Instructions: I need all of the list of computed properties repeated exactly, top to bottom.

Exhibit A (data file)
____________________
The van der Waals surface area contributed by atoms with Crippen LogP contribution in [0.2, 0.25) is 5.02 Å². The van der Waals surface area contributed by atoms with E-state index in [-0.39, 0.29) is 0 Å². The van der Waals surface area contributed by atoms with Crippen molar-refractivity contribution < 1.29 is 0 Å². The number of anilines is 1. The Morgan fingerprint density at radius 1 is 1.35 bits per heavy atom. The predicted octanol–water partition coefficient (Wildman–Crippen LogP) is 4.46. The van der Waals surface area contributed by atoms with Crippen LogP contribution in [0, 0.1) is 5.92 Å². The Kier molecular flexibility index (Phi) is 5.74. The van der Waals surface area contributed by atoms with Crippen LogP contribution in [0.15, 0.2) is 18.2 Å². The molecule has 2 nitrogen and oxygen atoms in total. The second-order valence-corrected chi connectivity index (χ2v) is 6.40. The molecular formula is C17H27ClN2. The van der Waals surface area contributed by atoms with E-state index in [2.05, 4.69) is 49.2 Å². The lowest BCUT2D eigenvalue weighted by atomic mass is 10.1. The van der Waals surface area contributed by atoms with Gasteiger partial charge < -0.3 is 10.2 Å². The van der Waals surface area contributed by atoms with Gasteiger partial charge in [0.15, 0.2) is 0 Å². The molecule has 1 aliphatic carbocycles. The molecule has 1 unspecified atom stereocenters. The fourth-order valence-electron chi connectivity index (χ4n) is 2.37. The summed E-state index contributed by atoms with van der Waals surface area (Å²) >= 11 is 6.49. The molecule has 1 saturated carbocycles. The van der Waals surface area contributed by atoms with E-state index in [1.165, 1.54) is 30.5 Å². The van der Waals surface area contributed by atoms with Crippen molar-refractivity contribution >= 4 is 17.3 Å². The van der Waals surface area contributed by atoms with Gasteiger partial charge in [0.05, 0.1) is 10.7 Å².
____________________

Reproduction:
The van der Waals surface area contributed by atoms with Crippen LogP contribution in [0.2, 0.25) is 5.02 Å². The van der Waals surface area contributed by atoms with E-state index in [-0.39, 0.29) is 0 Å². The van der Waals surface area contributed by atoms with Crippen molar-refractivity contribution < 1.29 is 0 Å². The number of anilines is 1. The Morgan fingerprint density at radius 1 is 1.35 bits per heavy atom. The predicted octanol–water partition coefficient (Wildman–Crippen LogP) is 4.46. The van der Waals surface area contributed by atoms with Crippen LogP contribution in [0, 0.1) is 5.92 Å². The Kier molecular flexibility index (Phi) is 5.74. The van der Waals surface area contributed by atoms with Crippen LogP contribution in [0.15, 0.2) is 18.2 Å². The molecule has 2 nitrogen and oxygen atoms in total. The second-order valence-corrected chi connectivity index (χ2v) is 6.40. The molecular formula is C17H27ClN2. The van der Waals surface area contributed by atoms with E-state index in [2.05, 4.69) is 49.2 Å². The lowest BCUT2D eigenvalue weighted by atomic mass is 10.1. The van der Waals surface area contributed by atoms with Gasteiger partial charge < -0.3 is 10.2 Å². The van der Waals surface area contributed by atoms with Gasteiger partial charge in [0.15, 0.2) is 0 Å². The molecule has 1 aliphatic carbocycles. The molecule has 1 unspecified atom stereocenters. The fourth-order valence-electron chi connectivity index (χ4n) is 2.37. The summed E-state index contributed by atoms with van der Waals surface area (Å²) >= 11 is 6.49. The molecule has 1 saturated carbocycles. The van der Waals surface area contributed by atoms with E-state index in [1.165, 1.54) is 30.5 Å². The van der Waals surface area contributed by atoms with Crippen molar-refractivity contribution >= 4 is 17.3 Å². The van der Waals surface area contributed by atoms with Gasteiger partial charge in [0.05, 0.1) is 10.7 Å².